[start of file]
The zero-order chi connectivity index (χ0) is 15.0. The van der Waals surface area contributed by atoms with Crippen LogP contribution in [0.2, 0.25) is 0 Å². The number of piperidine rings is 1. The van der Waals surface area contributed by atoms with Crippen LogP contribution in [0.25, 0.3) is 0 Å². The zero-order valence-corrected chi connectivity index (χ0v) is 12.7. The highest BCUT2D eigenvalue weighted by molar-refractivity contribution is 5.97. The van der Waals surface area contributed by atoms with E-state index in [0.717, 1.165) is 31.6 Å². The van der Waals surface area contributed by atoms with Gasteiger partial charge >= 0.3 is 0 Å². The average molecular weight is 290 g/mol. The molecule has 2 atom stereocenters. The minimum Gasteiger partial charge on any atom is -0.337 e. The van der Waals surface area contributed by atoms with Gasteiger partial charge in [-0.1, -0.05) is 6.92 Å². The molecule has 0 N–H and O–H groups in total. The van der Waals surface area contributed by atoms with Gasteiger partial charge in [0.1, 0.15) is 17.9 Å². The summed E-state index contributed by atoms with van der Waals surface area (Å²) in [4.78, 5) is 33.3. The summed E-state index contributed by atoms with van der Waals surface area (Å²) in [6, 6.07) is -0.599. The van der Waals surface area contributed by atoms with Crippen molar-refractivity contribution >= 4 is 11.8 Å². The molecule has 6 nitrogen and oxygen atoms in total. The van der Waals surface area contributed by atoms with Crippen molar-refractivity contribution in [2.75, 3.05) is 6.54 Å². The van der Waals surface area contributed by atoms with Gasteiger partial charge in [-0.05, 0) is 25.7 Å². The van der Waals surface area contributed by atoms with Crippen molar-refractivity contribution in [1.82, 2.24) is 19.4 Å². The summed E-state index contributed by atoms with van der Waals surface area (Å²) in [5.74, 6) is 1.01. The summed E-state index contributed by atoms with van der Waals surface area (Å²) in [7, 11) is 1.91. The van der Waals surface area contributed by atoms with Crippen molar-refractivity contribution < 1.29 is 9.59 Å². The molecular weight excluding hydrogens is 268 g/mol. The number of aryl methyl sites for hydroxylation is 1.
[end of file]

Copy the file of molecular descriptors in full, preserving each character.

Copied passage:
The zero-order chi connectivity index (χ0) is 15.0. The van der Waals surface area contributed by atoms with Crippen LogP contribution in [0.2, 0.25) is 0 Å². The number of piperidine rings is 1. The van der Waals surface area contributed by atoms with Crippen LogP contribution in [0.25, 0.3) is 0 Å². The zero-order valence-corrected chi connectivity index (χ0v) is 12.7. The highest BCUT2D eigenvalue weighted by molar-refractivity contribution is 5.97. The van der Waals surface area contributed by atoms with E-state index in [0.717, 1.165) is 31.6 Å². The van der Waals surface area contributed by atoms with Gasteiger partial charge >= 0.3 is 0 Å². The average molecular weight is 290 g/mol. The molecule has 2 atom stereocenters. The minimum Gasteiger partial charge on any atom is -0.337 e. The van der Waals surface area contributed by atoms with Gasteiger partial charge in [-0.1, -0.05) is 6.92 Å². The molecule has 0 N–H and O–H groups in total. The van der Waals surface area contributed by atoms with Gasteiger partial charge in [0.1, 0.15) is 17.9 Å². The summed E-state index contributed by atoms with van der Waals surface area (Å²) in [4.78, 5) is 33.3. The summed E-state index contributed by atoms with van der Waals surface area (Å²) in [6, 6.07) is -0.599. The van der Waals surface area contributed by atoms with Crippen molar-refractivity contribution >= 4 is 11.8 Å². The molecule has 6 nitrogen and oxygen atoms in total. The van der Waals surface area contributed by atoms with Crippen molar-refractivity contribution in [2.75, 3.05) is 6.54 Å². The van der Waals surface area contributed by atoms with Gasteiger partial charge in [-0.05, 0) is 25.7 Å². The van der Waals surface area contributed by atoms with Crippen molar-refractivity contribution in [1.82, 2.24) is 19.4 Å². The summed E-state index contributed by atoms with van der Waals surface area (Å²) in [5.74, 6) is 1.01. The summed E-state index contributed by atoms with van der Waals surface area (Å²) in [7, 11) is 1.91. The van der Waals surface area contributed by atoms with Crippen molar-refractivity contribution < 1.29 is 9.59 Å². The molecular weight excluding hydrogens is 268 g/mol. The number of aryl methyl sites for hydroxylation is 1.